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Originally written for the Seedcamp resources website.
How to find and hire good engineers seems to be a common problem amongst startups of all sizes. Whether you’re looking for your first non-founder hire, an executive level CTO or are building out a large team, sourcing and hiring engineers is difficult.
In this post I’ll start at the beginning with how to go about sourcing candidates – getting applications into the top of the funnel in the first place. A followup post will go into how to run the actual hiring process itself.
Groundwork – what is it like to work here? #
Your first task is to put in place the foundations needed to get people to apply. You don’t need to do any (or all) of these things but they are worth the one-time investment which will pay off with a larger candidate pool in the future.
The key question you have to answer is: why would I want to work for you?
You need to provide evidence to help potential applications answer this question and then the followup: why would I want to work for you instead of Company X.
You essentially need to show off!
So how do you do that? This can be through your website and/or the job ad itself, but you should be thinking about the following:
- Where will the candidate be working if they are successful? If this is an office-based job then explaining the details about the office environment with photos and videos will help them picture where they will be. This should include basic information like the office address, nearest public transport, facilities such as showers, bike storage, desk layout and places to go to eat/drink in the area. Do you have a philosophy behind your office choice e.g. open plan offices to help people communicate, or quiet areas for engineers to get into the zone.
- How will they work? What tools and processes do you have in place? How does the engineering process work and what technologies are being used? If the team is remote, how do things actually work – chat, video calls, regular meetups, etc? These are all good topics for blog posts as well.
- What are your company policies? Publish your handbook if you can but if not, highlight key policies like holiday, sickness, maternity/paternity leave, complaints procedure, code of conduct, pay and performance reviews and how the policies might be adjusted in response to feedback.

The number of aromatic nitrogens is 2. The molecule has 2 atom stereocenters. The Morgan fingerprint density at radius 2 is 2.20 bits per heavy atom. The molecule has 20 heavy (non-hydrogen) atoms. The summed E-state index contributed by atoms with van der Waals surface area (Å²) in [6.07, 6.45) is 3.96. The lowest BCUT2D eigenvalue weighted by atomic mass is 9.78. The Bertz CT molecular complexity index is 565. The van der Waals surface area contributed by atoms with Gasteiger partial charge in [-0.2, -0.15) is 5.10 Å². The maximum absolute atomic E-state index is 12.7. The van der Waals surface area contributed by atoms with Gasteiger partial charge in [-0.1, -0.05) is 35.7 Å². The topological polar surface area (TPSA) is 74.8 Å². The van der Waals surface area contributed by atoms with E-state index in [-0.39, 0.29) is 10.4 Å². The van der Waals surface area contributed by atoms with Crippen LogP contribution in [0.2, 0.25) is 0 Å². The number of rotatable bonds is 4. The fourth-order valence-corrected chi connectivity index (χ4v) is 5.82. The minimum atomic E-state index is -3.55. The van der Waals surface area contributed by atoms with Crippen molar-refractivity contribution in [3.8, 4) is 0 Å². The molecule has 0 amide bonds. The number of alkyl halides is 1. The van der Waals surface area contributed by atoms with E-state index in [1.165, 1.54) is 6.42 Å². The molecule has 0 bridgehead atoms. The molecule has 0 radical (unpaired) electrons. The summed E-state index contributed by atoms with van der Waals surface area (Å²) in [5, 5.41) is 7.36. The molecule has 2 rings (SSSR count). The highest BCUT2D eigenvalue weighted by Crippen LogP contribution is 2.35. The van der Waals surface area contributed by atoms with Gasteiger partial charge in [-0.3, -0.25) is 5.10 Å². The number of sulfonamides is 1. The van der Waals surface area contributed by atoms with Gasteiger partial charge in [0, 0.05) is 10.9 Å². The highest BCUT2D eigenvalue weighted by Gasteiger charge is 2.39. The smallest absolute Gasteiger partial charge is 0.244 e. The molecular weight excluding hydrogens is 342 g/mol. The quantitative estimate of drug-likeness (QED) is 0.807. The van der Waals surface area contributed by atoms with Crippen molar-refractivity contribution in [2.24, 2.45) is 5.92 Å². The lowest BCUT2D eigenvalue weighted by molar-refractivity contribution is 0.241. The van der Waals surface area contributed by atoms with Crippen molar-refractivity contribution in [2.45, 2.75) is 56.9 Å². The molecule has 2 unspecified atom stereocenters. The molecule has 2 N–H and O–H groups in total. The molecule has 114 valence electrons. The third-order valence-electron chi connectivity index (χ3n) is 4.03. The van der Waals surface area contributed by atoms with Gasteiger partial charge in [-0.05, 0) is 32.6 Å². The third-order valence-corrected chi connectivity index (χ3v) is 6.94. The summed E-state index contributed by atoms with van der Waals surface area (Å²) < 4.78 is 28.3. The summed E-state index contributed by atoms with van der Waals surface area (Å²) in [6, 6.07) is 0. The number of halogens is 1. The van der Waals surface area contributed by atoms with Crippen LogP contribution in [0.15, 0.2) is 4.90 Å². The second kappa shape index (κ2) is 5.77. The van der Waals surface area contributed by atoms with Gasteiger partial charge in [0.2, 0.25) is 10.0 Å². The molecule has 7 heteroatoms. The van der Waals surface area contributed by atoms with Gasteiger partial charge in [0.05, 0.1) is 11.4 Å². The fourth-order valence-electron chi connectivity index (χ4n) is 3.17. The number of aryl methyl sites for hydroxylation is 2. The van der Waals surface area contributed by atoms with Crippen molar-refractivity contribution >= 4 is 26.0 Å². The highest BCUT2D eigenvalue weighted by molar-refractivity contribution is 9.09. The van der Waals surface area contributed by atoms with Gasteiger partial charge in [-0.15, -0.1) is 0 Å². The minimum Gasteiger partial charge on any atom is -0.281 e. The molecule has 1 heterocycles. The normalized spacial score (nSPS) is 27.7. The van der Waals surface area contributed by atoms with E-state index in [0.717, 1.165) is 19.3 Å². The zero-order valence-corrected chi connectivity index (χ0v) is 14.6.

- What are the company benefits? This is an important part of the overall compensation package but you may offer certain things to everyone e.g. insurance, car, mobile phone, equipment, travel allowance, conference allowance, profit sharing, share options, etc.
A good way to find out what to include is to ask your current team and/or think about what questions you had when you joined your first company.
Most businesses are quite bad at showing off their policies, even when they are positive and a great selling point. You can stand out by being transparent and having the candidate already partially sold on working for you before they even speak to you.
This is a good opportunity to consider whether your policies are appropriate for different types of people. Fresh graduates renting with friends have very different requirements from an industry veteran living with a family.
Showing you have thought about key things like a code of conduct and maternity/paternity leave also has an important effect on encouraging more diverse applications. With the diversity challenges in the IT industry, it is beneficial to show candidates that you have thought about this in depth and already applied policies within the company. Having to adopt policies dynamically if problems arise is not a good way to build a trusting, friendly work environment.
The job ad #
The ad itself is probably the first time a potential candidate has encountered your organisation, so it has to sell both the job itself and the company. Many of the things above can be included in the ad so it works as a standalone article e.g. if it is read on a job board outside your own website, or sent via email.